It was a
cold November evening as we gathered to remember the
end of WWI. Neil Storey gave a very poignant and
interesting talk which resonated with all of us,
regardless as to whether you had a direct relative
involved in the war or not. Of the young men who
returned, many had physical scars which in time would
heal, but also mental scars which would remain forever
etched in their minds. Neil reminded us that,
“the love of a good family” was then, as now a hundred
years later, so important.
was introduced in January 1916. By this time 2.6
million had already volunteered, a further 2.8 million
were conscripted and by 1918 the British Army had
reached a strength of 4 million. Private H
Jeary, described the battlefield he had seen:
“As far as the eye could see was a
mass of black mud with shell holes filled with
water. Here and there broken duckboards,
partly submerged in the quagmire; here and there a
horse’s carcass sticking out of the water; here
and there a corpse. The only sign of life
was a rat or two swimming about to find food and a
dry patch of ground. At night a yellow mist
hung over the mud; the stench was almost
unbearable. When gas shells came over the
mist turned to brown.”
declared in the summer of 1914, and fortification of
the coastline began. Great Yarmouth became a
Naval Submarine base. The fishing industry was
suspended and many of the fishermen joined the Trawler
Section of the Royal Naval Reserve. The Norfolk
coast has always been vulnerable to attack and this
was evident when the German Navy shelled Gt. Yarmouth
in 1914, fortunately the shells fell short.
Subsequent attacks culminated in 1918 when there were
four fatalities and eight injured.
Voluntary Aid Detachment was created in 1909.
The War office concluded that should there be further
conflicts there were insufficient medical facilities
for Armed forces. The British Red Cross together
with the Order of St. Johns set up Auxiliary hospitals
mainly for those who needed bed rest and
convalescence. In 1914 there were 26 fully
staffed Hospitals in Norfolk, this rose to 64 by 1918.
Over 317 convoys transported over 40,000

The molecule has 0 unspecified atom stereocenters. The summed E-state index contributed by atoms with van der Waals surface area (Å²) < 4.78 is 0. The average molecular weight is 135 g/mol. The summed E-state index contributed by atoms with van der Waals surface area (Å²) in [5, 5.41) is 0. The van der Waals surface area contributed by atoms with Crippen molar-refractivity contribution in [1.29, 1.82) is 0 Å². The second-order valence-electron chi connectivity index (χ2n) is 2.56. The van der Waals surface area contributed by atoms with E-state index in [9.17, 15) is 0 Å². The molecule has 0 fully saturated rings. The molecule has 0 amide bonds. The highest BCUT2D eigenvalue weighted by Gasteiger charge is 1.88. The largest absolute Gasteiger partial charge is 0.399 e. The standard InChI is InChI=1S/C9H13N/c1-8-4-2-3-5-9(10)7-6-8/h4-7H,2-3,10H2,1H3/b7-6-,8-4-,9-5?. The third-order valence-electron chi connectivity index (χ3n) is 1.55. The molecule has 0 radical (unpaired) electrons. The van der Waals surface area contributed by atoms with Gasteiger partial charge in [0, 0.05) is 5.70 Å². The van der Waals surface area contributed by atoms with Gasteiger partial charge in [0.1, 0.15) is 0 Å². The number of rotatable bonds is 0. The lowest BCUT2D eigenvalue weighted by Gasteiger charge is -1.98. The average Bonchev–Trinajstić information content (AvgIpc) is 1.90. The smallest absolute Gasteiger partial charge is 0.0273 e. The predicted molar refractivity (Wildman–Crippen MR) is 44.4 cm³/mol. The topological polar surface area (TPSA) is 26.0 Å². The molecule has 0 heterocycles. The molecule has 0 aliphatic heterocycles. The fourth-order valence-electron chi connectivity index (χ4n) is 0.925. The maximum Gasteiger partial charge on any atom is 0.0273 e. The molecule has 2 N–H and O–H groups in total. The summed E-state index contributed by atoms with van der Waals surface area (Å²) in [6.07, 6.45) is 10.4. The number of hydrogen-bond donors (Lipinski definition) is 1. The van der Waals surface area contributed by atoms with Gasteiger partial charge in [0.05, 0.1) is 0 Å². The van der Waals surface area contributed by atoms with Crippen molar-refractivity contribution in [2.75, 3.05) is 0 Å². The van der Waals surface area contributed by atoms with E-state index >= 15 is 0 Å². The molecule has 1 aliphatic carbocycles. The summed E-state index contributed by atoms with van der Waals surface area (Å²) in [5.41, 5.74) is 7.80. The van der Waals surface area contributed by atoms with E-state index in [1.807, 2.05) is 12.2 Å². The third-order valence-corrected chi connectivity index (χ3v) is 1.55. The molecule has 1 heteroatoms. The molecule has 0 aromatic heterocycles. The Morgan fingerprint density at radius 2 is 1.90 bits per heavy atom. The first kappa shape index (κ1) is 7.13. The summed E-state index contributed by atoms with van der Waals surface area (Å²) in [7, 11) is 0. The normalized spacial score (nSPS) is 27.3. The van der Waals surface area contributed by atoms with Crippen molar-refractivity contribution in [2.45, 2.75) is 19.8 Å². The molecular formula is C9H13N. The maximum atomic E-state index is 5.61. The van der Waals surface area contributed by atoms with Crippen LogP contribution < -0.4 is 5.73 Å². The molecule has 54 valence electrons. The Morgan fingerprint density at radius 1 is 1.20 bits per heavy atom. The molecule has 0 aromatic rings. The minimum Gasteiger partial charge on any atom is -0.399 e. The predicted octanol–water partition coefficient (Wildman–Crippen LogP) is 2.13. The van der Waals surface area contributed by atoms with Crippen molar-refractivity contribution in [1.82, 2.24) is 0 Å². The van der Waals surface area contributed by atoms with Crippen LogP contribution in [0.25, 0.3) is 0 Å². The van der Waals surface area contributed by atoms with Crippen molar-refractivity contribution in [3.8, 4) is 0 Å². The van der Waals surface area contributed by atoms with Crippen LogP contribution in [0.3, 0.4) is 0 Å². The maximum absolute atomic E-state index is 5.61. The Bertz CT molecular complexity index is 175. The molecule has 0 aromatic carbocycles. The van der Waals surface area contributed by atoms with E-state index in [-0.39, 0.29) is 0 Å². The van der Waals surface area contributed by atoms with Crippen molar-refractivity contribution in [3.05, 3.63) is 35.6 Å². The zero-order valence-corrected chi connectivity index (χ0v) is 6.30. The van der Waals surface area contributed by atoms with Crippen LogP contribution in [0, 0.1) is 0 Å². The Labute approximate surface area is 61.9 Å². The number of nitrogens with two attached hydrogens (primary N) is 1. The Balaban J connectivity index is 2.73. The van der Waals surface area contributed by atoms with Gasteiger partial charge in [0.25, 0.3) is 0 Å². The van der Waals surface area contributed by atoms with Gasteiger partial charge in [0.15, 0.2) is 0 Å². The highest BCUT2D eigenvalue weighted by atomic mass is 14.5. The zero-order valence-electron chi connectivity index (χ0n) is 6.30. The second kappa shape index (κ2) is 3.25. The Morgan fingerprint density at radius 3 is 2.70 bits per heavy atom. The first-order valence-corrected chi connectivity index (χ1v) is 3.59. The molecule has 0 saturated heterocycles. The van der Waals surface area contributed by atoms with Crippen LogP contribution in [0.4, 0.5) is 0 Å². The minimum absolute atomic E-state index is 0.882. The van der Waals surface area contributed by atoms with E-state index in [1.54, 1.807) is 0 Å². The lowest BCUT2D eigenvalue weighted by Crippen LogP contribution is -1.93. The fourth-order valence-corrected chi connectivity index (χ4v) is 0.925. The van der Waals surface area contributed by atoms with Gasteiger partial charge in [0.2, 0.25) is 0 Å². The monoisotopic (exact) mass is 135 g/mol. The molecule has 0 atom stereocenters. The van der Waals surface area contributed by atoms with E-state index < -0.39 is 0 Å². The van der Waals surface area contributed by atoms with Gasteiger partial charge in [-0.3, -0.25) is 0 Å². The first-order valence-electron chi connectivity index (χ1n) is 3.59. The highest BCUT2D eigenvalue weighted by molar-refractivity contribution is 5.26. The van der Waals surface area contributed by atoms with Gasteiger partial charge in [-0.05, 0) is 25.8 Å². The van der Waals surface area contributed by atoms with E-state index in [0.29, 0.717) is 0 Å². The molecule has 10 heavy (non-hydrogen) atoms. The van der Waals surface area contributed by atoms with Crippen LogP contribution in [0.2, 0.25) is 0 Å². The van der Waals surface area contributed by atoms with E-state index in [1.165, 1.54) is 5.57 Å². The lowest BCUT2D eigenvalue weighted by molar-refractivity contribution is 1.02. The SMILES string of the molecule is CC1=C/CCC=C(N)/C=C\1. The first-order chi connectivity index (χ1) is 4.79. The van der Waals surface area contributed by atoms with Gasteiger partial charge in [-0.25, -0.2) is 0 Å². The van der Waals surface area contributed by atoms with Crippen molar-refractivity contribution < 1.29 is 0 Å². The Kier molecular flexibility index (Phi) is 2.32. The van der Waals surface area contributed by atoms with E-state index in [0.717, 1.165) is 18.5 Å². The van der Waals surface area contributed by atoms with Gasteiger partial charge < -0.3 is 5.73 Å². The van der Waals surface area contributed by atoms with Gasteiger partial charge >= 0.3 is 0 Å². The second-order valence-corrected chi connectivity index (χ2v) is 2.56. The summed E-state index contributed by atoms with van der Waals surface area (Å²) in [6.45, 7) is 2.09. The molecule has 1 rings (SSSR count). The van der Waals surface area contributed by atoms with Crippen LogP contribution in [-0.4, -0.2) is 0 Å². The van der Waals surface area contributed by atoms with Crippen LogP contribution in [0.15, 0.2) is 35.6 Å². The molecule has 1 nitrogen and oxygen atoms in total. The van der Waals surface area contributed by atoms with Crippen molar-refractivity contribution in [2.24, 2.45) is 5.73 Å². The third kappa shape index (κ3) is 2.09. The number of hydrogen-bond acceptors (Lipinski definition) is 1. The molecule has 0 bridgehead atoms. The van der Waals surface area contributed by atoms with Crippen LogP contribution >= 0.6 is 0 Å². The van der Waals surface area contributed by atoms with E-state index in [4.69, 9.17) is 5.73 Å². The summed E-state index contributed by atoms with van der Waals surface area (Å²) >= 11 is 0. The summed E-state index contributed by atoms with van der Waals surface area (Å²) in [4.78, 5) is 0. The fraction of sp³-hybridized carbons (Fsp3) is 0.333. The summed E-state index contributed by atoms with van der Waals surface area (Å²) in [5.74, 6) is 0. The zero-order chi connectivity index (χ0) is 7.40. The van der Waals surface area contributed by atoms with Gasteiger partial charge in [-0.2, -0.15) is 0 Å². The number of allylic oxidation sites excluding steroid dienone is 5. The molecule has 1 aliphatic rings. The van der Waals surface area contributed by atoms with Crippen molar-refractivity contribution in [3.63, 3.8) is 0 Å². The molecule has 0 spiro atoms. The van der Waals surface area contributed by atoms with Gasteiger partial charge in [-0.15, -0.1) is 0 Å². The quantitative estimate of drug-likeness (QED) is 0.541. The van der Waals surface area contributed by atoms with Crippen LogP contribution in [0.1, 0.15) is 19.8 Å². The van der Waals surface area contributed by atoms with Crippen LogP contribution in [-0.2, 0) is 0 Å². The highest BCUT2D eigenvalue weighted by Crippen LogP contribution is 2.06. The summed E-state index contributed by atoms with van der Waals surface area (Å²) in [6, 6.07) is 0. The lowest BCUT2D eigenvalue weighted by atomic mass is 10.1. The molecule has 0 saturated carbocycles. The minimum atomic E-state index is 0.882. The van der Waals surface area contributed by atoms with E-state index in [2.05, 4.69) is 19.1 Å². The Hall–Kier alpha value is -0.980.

wounded from ambulance trains arriving in Norwich to
the Auxiliary hospitals in Norfolk. This work
was mainly done by women. Seafield was a large
house on the corner of King’s Road and Nelson Road in
Yarmouth which could accommodate 37 patients. By
the end of the war it had treated 815.
Work done by women
during WWI was inestimable. We have little
concept of what this must have felt like. Before
WWI few women were in charge of their own destinies;
this all changed with their new found
independence. From every walk of life the war
changed every person and everything.
were placed in churches, and at the end of streets in
villages across Norfolk, listing the missing and
dead. These have long been forgotten but they
were the forerunners of war memorials which are so
familiar to us today.
buildings in Norfolk were used for military use.
The Volunteer Training Corps used the Winter Gardens,
Pier Gardens, and Wellesley Recreation grounds for
drill practice. The Gorleston Pavilion was used
as a canteen and recreation room for troops based in
the town. Pill boxes were erected along coastal
areas, a few of which survive. The coastline
from Mundesley to Yarmouth Beach Station was patrolled
by an armoured train carrying two 12-pound naval guns
and a machine gun, with an armour-plated locomotive.
1915 a Zeppelin airship from the German Navy dropped
10 bombs. The one dropped on St. Peter’s Plain
killed Martha Taylor aged 72 and Samuel Smith aged
53. These were the first deaths in England: the
first people killed from the air.
November 11th 1918 Germany signed an armistice which
came into effect four days later. A war-weary
country started to believe the events of the last four
years were now over. The celebrations now
began. In Great Yarmouth work was abandoned as
soon as notices had been posted. Peals of Joy
rang out from the churches. Naval sirens and
gunfire could be heard. Aircraft made numerous
flights over Yarmouth. There was shouting,
cheering and singing and a grand march was arranged
through the town.